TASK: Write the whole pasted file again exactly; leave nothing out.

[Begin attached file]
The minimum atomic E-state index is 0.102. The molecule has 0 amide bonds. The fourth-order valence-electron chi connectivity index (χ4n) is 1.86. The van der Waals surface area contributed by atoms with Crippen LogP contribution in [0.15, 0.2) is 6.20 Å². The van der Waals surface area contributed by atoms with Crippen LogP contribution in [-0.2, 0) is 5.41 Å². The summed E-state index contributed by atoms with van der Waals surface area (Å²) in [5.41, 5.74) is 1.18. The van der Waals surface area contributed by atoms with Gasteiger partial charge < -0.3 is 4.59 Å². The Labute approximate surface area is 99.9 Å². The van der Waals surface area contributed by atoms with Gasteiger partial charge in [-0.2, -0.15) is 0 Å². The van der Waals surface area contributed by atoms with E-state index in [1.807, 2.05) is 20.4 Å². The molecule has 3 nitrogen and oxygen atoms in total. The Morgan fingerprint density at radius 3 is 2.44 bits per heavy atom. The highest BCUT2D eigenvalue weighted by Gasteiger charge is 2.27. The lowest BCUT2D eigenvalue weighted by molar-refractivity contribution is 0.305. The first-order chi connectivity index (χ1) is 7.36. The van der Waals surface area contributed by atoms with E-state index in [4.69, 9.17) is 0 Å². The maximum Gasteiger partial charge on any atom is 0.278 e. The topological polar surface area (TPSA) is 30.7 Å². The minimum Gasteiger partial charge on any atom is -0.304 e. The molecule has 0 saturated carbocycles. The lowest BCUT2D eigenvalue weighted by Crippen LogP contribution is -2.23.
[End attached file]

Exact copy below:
The minimum atomic E-state index is 0.102. The molecule has 0 amide bonds. The fourth-order valence-electron chi connectivity index (χ4n) is 1.86. The van der Waals surface area contributed by atoms with Crippen LogP contribution in [0.15, 0.2) is 6.20 Å². The van der Waals surface area contributed by atoms with Crippen LogP contribution in [-0.2, 0) is 5.41 Å². The summed E-state index contributed by atoms with van der Waals surface area (Å²) in [5.41, 5.74) is 1.18. The van der Waals surface area contributed by atoms with Gasteiger partial charge < -0.3 is 4.59 Å². The Labute approximate surface area is 99.9 Å². The van der Waals surface area contributed by atoms with Gasteiger partial charge in [-0.2, -0.15) is 0 Å². The van der Waals surface area contributed by atoms with E-state index in [1.807, 2.05) is 20.4 Å². The molecule has 3 nitrogen and oxygen atoms in total. The Morgan fingerprint density at radius 3 is 2.44 bits per heavy atom. The highest BCUT2D eigenvalue weighted by Gasteiger charge is 2.27. The lowest BCUT2D eigenvalue weighted by molar-refractivity contribution is 0.305. The first-order chi connectivity index (χ1) is 7.36. The van der Waals surface area contributed by atoms with E-state index in [4.69, 9.17) is 0 Å². The maximum Gasteiger partial charge on any atom is 0.278 e. The topological polar surface area (TPSA) is 30.7 Å². The minimum Gasteiger partial charge on any atom is -0.304 e. The molecule has 0 saturated carbocycles. The lowest BCUT2D eigenvalue weighted by Crippen LogP contribution is -2.23.